How Graves’ disease is treated

How Graves' disease is treated

Graves’ disease is an autoimmune disease of the thyroid, the butterfly-shaped organ at the front of the neck. It is caused by a malfunction of the thyroid gland, resulting in an overproduction of thyroid hormones. Graves’ disease is the most common cause of hyperthyroidism in the United States.

Common treatment options include antithyroid drugs, radioactive iodine therapy, and thyroidectomy (the removal of the thyroid). Certain complementary and alternative medicines are also known to help relieve the symptoms of this condition.

This article will describe medications, procedures, home remedies, and dietary changes that are helpful in treating Graves’ disease.

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There are antithyroid medications that people can take to relieve the symptoms of Graves’ disease. Tapazol (methimazole), propylthiouraciland Neo-Mercazole and Anti-Thyrox (carbimazole) are all drugs that prevent the thyroid gland from producing too much thyroid hormone.

People with Graves’ disease may be prescribed immunosuppressive drugs, which prevent your immune system from attacking, such as oral corticosteroids. Steroids prevent the body from making cytokines (which regulate the body’s response to disease and infection) which cause inflammation.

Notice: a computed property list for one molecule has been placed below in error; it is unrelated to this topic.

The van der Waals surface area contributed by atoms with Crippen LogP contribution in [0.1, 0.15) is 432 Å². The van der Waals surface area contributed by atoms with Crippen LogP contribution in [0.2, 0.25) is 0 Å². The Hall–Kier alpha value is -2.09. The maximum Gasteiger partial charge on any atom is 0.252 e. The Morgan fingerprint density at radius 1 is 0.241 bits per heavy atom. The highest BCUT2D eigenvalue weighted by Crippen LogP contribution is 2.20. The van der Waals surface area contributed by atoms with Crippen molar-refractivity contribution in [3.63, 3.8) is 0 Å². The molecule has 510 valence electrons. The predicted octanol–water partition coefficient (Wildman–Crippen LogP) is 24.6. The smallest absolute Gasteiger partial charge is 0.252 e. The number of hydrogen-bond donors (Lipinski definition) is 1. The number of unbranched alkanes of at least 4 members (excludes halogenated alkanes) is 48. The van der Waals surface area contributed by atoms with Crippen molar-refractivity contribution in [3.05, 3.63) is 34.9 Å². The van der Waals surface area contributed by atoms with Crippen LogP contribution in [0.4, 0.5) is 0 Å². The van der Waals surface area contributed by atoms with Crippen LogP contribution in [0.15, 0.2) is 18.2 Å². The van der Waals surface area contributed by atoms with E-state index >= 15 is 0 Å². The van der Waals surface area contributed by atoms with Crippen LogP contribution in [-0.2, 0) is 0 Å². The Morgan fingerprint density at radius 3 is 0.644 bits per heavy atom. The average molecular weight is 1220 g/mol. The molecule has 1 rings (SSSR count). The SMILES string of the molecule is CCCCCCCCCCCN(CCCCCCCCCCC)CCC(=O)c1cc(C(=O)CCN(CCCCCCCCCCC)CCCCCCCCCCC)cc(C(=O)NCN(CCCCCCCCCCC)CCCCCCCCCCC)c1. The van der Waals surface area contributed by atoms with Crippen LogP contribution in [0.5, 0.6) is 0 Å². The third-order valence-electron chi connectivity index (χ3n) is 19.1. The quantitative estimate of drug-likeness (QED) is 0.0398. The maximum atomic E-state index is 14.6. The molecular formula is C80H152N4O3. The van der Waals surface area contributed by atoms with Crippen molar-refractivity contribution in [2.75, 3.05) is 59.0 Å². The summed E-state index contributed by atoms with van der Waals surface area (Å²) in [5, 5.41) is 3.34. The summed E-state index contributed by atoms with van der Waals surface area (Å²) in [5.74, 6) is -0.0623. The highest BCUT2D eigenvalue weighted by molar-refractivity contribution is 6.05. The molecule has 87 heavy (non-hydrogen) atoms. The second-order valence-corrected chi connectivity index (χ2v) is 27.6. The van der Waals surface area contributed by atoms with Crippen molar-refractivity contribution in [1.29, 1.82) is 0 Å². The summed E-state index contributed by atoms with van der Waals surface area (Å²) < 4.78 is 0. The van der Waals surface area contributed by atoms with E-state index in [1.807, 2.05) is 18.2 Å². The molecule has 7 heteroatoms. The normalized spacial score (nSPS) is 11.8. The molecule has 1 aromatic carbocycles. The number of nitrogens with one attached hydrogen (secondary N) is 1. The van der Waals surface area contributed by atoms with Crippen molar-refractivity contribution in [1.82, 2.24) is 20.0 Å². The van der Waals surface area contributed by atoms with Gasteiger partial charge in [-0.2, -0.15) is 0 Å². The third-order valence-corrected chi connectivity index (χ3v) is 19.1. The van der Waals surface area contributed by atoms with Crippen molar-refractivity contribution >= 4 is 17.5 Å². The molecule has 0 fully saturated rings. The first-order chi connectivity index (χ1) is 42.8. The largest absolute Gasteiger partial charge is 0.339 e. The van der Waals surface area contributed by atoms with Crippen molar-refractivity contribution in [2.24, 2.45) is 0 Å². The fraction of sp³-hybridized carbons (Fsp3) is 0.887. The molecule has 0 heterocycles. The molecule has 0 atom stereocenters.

Radioactive iodine therapy

Radioactive iodine therapy (RAI) treats Graves’ disease by damaging or destroying thyroid cells with radiation. It may sound ominous, but it’s usually harmless. During this procedure, you are given a tablet to swallow. You will be asked to drink plenty of water to flush out any remaining radioactive iodine from your system. You may experience a temporary change in taste.

RAI is a one-time therapy for most people. If symptoms persist for six months or more, you may need a second dose.

People with thyroid eye disease or proptosis (swelling of one or both eyes) are not candidates for radioactive iodine treatment. Also, people who smoke have a very high risk of developing thyroid eye disease after radioactive iodine treatment.

Safety precautions after radioactive iodine therapy